Vertebrates 221

More than twenty years ago, Howell et al. [16] reported the presence of masculinised female mosquito fish (Gambusia affinis) in a small creek downstream of a paper mill discharging bleached kraft mill effluent. Subsequently, masculinised females of other (but not all) species were found, and laboratory studies showed that exposure to bleached kraft mill effluent induced male secondary sexual characteristics [17]; thus, it appeared that the effluent contained an androgenic chemical, or mixture of chemicals. A comprehensive review of all the work on endocrine disruption in mosquito fish can be found in [1]. Very recently,spawning female channel catfish (Tetaluruspunctatus) exhibiting male secondary sexual characteristics have been reported to be present in the Red River of the North in North Dakota, USA. [18]. There are no paper mills discharging effluent into this river, although it does receive waste water from a sewage treatment plant and a sugar beet processing plant; however, further investigation is required to identify the cause of masculinisation.

More recently, research has focused on the mechanisms whereby bleached kraft mill effluent has been shown to affect reproduction adversely by reducing plasma sex steroid hormone concentrations, delaying sexual maturity, reducing vitellogenin concentrations, and reducing gonad and egg size (e.g. [19, 20]). These multiple effects, which are undoubtedly effects of bleached kraft mill effluent on the endocrine system, are difficult, if not impossible, to classify as primarily androgenic or oestrogenic. This is unsurprising when one considers that the effluent is a highly complex mixture of natural and anthropogenic chemicals, many of which have been shown to alter the endocrine control of reproduction in various species.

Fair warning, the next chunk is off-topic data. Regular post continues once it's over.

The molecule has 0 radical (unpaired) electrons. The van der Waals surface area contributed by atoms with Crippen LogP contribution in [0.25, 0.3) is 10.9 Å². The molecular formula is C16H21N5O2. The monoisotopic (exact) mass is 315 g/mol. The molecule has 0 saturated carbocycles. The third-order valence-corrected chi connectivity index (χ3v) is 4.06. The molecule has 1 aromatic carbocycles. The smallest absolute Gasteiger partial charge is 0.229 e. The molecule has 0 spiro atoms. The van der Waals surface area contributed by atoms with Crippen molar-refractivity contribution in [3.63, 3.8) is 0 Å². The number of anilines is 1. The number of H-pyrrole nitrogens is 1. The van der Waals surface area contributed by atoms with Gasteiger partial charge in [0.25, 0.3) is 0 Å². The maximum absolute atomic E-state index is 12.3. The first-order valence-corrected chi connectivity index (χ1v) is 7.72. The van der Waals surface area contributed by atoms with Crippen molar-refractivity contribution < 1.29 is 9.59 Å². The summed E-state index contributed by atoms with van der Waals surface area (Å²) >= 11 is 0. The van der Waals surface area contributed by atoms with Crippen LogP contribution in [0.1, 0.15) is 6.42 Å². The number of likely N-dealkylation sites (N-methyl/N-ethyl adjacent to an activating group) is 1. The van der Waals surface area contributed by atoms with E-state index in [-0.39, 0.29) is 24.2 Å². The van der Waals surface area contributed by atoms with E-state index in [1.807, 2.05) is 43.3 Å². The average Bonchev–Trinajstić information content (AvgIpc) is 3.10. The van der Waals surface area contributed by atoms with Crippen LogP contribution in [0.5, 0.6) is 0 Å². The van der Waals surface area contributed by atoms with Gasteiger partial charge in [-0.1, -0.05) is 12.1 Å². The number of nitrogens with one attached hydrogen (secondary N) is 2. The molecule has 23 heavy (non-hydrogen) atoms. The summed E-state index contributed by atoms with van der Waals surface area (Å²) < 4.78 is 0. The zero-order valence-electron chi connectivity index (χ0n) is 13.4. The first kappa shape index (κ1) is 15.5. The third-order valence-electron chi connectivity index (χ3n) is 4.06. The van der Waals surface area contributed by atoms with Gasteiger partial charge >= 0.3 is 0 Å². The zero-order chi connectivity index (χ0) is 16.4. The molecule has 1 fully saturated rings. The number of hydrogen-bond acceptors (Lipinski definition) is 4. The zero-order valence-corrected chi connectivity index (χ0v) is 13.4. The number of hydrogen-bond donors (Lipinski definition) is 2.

It is also 20 years ago that grossly hermaphrodite (intersex) fish were found in the settlement lagoons of two sewage treatment works (STWs) in England. In the UK, and many other densely-populated, developed countries, effluents from STWs often contribute 50 % of the flow of rivers, a figure that can rise as high as 90% (or more!) in periods of low rainfall (when demand for water is highest). Thus, the fish in such rivers live in diluted, treated effluent, not clean water.

Research on the fisheries implications of effluents affecting sex determination began in the late 1980s. It was soon discovered that STW effluent was oestrogenic to fish [21]. Specifically, when caged trout were maintained in effluent channels, they responded by synthesising vitellogenin, which serves as a very sensitive and specific biomarker for exposure to 'oestrogens' [22]. Follow-up research in rivers receiving varying amounts of STW effluents showed that significant stretches of river downstream of major STWs were oestrogenic to caged fish [23,24]. In the worse case, an entire 5-km stretch of river downstream of a large STW was extremely oestrogenic; maximum vitellogenesis occurred in the caged fish [24]. Further, not only were plasma vitellogenin concentrations extremely high, but the testes of the caged male trout were much smaller than those of control fish.